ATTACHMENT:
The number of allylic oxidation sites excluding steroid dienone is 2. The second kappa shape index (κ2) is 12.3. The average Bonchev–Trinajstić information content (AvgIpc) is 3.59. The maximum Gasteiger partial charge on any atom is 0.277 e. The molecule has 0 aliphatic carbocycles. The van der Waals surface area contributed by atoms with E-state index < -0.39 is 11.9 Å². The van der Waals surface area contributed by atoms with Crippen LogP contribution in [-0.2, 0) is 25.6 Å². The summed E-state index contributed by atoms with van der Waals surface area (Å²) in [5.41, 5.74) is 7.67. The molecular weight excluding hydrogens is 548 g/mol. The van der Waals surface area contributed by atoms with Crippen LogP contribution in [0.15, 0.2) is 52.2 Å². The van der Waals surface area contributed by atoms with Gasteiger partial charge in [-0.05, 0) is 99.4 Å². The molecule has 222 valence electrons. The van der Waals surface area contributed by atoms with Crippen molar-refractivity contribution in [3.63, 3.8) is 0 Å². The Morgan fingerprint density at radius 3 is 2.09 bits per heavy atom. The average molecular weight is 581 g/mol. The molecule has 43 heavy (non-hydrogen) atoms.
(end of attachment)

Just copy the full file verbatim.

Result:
The number of allylic oxidation sites excluding steroid dienone is 2. The second kappa shape index (κ2) is 12.3. The average Bonchev–Trinajstić information content (AvgIpc) is 3.59. The maximum Gasteiger partial charge on any atom is 0.277 e. The molecule has 0 aliphatic carbocycles. The van der Waals surface area contributed by atoms with E-state index < -0.39 is 11.9 Å². The van der Waals surface area contributed by atoms with Crippen LogP contribution in [-0.2, 0) is 25.6 Å². The summed E-state index contributed by atoms with van der Waals surface area (Å²) in [5.41, 5.74) is 7.67. The molecular weight excluding hydrogens is 548 g/mol. The van der Waals surface area contributed by atoms with Crippen LogP contribution in [0.15, 0.2) is 52.2 Å². The van der Waals surface area contributed by atoms with Gasteiger partial charge in [-0.05, 0) is 99.4 Å². The molecule has 222 valence electrons. The van der Waals surface area contributed by atoms with Crippen molar-refractivity contribution in [3.63, 3.8) is 0 Å². The Morgan fingerprint density at radius 3 is 2.09 bits per heavy atom. The average molecular weight is 581 g/mol. The molecule has 43 heavy (non-hydrogen) atoms.